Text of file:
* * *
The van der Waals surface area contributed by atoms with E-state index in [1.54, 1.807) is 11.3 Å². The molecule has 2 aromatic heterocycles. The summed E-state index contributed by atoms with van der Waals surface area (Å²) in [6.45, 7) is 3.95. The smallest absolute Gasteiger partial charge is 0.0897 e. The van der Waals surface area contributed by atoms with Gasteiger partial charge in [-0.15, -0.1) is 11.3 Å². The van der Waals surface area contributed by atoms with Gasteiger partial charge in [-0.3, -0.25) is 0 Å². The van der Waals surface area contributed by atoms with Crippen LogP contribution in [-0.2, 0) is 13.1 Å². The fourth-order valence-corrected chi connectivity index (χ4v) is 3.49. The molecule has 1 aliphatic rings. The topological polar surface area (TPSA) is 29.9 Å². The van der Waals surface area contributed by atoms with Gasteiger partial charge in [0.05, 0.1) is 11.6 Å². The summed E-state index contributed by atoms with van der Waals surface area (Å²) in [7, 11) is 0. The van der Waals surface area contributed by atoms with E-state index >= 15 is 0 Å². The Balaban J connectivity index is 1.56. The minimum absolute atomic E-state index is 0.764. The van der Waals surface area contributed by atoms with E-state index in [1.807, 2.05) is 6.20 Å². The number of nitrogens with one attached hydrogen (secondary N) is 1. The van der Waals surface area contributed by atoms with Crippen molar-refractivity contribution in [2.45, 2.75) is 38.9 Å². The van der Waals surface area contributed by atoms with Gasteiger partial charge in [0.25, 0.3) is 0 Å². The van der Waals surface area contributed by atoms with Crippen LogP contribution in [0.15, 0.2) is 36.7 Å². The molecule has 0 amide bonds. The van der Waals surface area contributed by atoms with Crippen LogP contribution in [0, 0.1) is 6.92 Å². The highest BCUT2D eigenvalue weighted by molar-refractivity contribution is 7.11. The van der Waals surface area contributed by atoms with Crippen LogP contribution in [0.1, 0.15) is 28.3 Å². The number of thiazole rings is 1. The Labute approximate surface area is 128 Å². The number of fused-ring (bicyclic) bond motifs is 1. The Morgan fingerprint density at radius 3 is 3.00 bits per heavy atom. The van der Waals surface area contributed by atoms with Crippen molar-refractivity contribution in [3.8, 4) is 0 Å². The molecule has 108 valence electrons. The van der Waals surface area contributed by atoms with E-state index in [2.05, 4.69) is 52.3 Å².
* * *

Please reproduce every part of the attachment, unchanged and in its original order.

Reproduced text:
The van der Waals surface area contributed by atoms with E-state index in [1.54, 1.807) is 11.3 Å². The molecule has 2 aromatic heterocycles. The summed E-state index contributed by atoms with van der Waals surface area (Å²) in [6.45, 7) is 3.95. The smallest absolute Gasteiger partial charge is 0.0897 e. The van der Waals surface area contributed by atoms with Gasteiger partial charge in [-0.15, -0.1) is 11.3 Å². The van der Waals surface area contributed by atoms with Gasteiger partial charge in [-0.3, -0.25) is 0 Å². The van der Waals surface area contributed by atoms with Crippen LogP contribution in [-0.2, 0) is 13.1 Å². The fourth-order valence-corrected chi connectivity index (χ4v) is 3.49. The molecule has 1 aliphatic rings. The topological polar surface area (TPSA) is 29.9 Å². The van der Waals surface area contributed by atoms with Gasteiger partial charge in [0.05, 0.1) is 11.6 Å². The summed E-state index contributed by atoms with van der Waals surface area (Å²) in [7, 11) is 0. The van der Waals surface area contributed by atoms with E-state index >= 15 is 0 Å². The Balaban J connectivity index is 1.56. The minimum absolute atomic E-state index is 0.764. The van der Waals surface area contributed by atoms with E-state index in [1.807, 2.05) is 6.20 Å². The number of nitrogens with one attached hydrogen (secondary N) is 1. The van der Waals surface area contributed by atoms with Crippen molar-refractivity contribution in [2.45, 2.75) is 38.9 Å². The van der Waals surface area contributed by atoms with Gasteiger partial charge in [0.25, 0.3) is 0 Å². The van der Waals surface area contributed by atoms with Crippen LogP contribution in [0.15, 0.2) is 36.7 Å². The molecule has 0 amide bonds. The van der Waals surface area contributed by atoms with Crippen LogP contribution in [0, 0.1) is 6.92 Å². The highest BCUT2D eigenvalue weighted by molar-refractivity contribution is 7.11. The van der Waals surface area contributed by atoms with Crippen LogP contribution in [0.1, 0.15) is 28.3 Å². The number of thiazole rings is 1. The Labute approximate surface area is 128 Å². The number of fused-ring (bicyclic) bond motifs is 1. The Morgan fingerprint density at radius 3 is 3.00 bits per heavy atom. The van der Waals surface area contributed by atoms with Crippen molar-refractivity contribution in [3.8, 4) is 0 Å². The molecule has 108 valence electrons. The van der Waals surface area contributed by atoms with E-state index in [2.05, 4.69) is 52.3 Å².